int() in Python is a built-in function that returns the corresponding integer object of passed number or string as a parameter.

Syntax:

```int(object, base)
```

## int() Parameters

object [optional] â€“ Any object like integer, float, string, etc that need to be converted to integer.
base [optional] â€“ Base value for the conversion.

If no argument is passed then int() returns `0` as a result.

base is required only for string object passed as the first argument. For numbers, the default base value is `10`.

## Python int() Examples

Example 1: passing Integers

```>>> print(int())
0
>>> print(int(2))
2
>>> print(int(15))
15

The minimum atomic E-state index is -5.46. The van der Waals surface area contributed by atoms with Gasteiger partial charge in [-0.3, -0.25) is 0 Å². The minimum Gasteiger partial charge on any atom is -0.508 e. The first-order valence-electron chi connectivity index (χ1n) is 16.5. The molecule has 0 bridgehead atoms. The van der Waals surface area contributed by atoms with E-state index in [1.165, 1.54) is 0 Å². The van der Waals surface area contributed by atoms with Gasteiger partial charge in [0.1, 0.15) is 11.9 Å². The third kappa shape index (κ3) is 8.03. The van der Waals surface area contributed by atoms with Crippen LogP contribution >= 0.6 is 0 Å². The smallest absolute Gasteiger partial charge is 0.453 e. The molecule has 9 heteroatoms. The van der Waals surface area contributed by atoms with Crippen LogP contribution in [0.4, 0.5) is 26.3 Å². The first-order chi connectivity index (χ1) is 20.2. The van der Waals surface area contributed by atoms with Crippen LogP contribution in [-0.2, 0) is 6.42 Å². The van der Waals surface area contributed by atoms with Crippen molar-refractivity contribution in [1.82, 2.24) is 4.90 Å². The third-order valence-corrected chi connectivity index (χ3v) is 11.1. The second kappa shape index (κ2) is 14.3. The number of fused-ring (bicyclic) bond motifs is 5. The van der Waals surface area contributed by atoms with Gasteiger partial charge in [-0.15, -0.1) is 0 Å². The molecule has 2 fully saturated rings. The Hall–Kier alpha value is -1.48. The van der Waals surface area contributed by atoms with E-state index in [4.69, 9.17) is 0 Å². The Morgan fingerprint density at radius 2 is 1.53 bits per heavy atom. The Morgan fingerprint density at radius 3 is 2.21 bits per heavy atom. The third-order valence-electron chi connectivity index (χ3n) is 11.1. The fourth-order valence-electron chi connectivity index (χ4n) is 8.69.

```

Example 2: passing Floating Numbers

```>>> print(int(2.6))
2
>>> print(int(6.1))
6
```

Example 3: passing String

If base not specified, by default it would be `10`.

```>>> print(int('111'))
111
#binary to decimal
>>> print(int('111',2))
7
#binary to octal
>>> print(int('111',8))
73
```

Example 4: passing Binary

To pass binary, prefix it with `0b` or `0B`. Do not pass any argument for base otherwise it will throw error because base is only used with string object.

```>>> print(int(0b111))
7
>>> print(int(0b101))
5
```

Example 5: passing Octal

To pass Octal prefix it with `0c` or `0C`.

```#octal to decimal
>>> print(int(0o111))
73
>>> print(int(0o10)
8
```

To pass Hexadecimal prefix it with `0x` or `0X`.
```#hexadecimal to decimal